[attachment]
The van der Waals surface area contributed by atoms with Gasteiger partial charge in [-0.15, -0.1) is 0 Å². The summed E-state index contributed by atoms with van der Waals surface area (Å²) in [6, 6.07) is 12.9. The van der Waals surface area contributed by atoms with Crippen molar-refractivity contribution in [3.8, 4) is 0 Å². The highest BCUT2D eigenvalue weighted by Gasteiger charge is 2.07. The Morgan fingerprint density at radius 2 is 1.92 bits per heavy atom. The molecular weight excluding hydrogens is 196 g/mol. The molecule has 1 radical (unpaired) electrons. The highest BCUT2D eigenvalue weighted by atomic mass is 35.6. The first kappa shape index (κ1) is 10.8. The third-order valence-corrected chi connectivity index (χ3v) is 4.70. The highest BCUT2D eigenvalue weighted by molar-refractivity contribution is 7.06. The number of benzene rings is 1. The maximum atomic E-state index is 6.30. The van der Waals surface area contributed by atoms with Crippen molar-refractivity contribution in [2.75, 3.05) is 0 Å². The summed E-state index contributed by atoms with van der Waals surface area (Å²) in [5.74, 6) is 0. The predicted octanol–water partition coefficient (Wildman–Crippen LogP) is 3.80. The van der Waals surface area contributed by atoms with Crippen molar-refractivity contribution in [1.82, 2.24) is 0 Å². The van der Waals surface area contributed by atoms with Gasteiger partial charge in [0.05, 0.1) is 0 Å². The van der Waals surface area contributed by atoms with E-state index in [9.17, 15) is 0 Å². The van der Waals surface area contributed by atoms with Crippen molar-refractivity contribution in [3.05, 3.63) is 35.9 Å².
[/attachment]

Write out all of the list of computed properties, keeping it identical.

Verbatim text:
The van der Waals surface area contributed by atoms with Gasteiger partial charge in [-0.15, -0.1) is 0 Å². The summed E-state index contributed by atoms with van der Waals surface area (Å²) in [6, 6.07) is 12.9. The van der Waals surface area contributed by atoms with Crippen molar-refractivity contribution in [3.8, 4) is 0 Å². The highest BCUT2D eigenvalue weighted by Gasteiger charge is 2.07. The Morgan fingerprint density at radius 2 is 1.92 bits per heavy atom. The molecular weight excluding hydrogens is 196 g/mol. The molecule has 1 radical (unpaired) electrons. The highest BCUT2D eigenvalue weighted by atomic mass is 35.6. The first kappa shape index (κ1) is 10.8. The third-order valence-corrected chi connectivity index (χ3v) is 4.70. The highest BCUT2D eigenvalue weighted by molar-refractivity contribution is 7.06. The number of benzene rings is 1. The maximum atomic E-state index is 6.30. The van der Waals surface area contributed by atoms with Crippen molar-refractivity contribution in [2.75, 3.05) is 0 Å². The summed E-state index contributed by atoms with van der Waals surface area (Å²) in [5.74, 6) is 0. The predicted octanol–water partition coefficient (Wildman–Crippen LogP) is 3.80. The van der Waals surface area contributed by atoms with Crippen molar-refractivity contribution in [1.82, 2.24) is 0 Å². The van der Waals surface area contributed by atoms with Gasteiger partial charge in [0.05, 0.1) is 0 Å². The van der Waals surface area contributed by atoms with E-state index in [9.17, 15) is 0 Å². The van der Waals surface area contributed by atoms with Crippen molar-refractivity contribution in [3.05, 3.63) is 35.9 Å².